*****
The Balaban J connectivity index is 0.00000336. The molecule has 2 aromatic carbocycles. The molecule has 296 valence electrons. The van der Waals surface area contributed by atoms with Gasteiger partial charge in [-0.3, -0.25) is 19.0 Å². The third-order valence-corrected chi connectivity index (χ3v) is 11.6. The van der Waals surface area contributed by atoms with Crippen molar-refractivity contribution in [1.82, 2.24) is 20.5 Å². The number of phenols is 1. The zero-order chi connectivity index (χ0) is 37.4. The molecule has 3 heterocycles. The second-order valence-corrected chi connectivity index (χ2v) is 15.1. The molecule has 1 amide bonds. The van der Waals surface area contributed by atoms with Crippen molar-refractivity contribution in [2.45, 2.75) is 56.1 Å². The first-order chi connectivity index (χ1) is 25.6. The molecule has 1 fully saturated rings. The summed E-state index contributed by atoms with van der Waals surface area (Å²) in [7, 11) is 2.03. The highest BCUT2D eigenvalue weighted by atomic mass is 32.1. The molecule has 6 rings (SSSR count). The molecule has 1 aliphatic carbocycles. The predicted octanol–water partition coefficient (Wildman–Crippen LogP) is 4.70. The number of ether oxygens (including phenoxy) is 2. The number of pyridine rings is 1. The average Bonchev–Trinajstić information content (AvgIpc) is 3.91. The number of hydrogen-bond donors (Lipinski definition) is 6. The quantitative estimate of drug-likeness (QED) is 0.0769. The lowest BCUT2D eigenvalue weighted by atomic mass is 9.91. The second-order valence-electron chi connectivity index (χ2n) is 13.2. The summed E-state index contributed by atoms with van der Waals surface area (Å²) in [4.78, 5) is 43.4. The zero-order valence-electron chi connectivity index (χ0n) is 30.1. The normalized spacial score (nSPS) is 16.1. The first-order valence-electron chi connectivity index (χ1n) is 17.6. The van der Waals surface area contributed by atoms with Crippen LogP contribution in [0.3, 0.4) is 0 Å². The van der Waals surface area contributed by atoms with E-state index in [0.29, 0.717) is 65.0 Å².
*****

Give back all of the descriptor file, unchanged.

The Balaban J connectivity index is 0.00000336. The molecule has 2 aromatic carbocycles. The molecule has 296 valence electrons. The van der Waals surface area contributed by atoms with Gasteiger partial charge in [-0.3, -0.25) is 19.0 Å². The third-order valence-corrected chi connectivity index (χ3v) is 11.6. The van der Waals surface area contributed by atoms with Crippen molar-refractivity contribution in [1.82, 2.24) is 20.5 Å². The number of phenols is 1. The zero-order chi connectivity index (χ0) is 37.4. The molecule has 3 heterocycles. The second-order valence-corrected chi connectivity index (χ2v) is 15.1. The molecule has 1 amide bonds. The van der Waals surface area contributed by atoms with Crippen molar-refractivity contribution in [2.45, 2.75) is 56.1 Å². The first-order chi connectivity index (χ1) is 25.6. The molecule has 1 fully saturated rings. The summed E-state index contributed by atoms with van der Waals surface area (Å²) in [7, 11) is 2.03. The highest BCUT2D eigenvalue weighted by atomic mass is 32.1. The molecule has 6 rings (SSSR count). The molecule has 1 aliphatic carbocycles. The predicted octanol–water partition coefficient (Wildman–Crippen LogP) is 4.70. The number of ether oxygens (including phenoxy) is 2. The number of pyridine rings is 1. The average Bonchev–Trinajstić information content (AvgIpc) is 3.91. The number of hydrogen-bond donors (Lipinski definition) is 6. The quantitative estimate of drug-likeness (QED) is 0.0769. The lowest BCUT2D eigenvalue weighted by atomic mass is 9.91. The second-order valence-electron chi connectivity index (χ2n) is 13.2. The summed E-state index contributed by atoms with van der Waals surface area (Å²) in [4.78, 5) is 43.4. The zero-order valence-electron chi connectivity index (χ0n) is 30.1. The normalized spacial score (nSPS) is 16.1. The first-order valence-electron chi connectivity index (χ1n) is 17.6. The van der Waals surface area contributed by atoms with Crippen LogP contribution in [0.3, 0.4) is 0 Å². The van der Waals surface area contributed by atoms with E-state index in [0.29, 0.717) is 65.0 Å².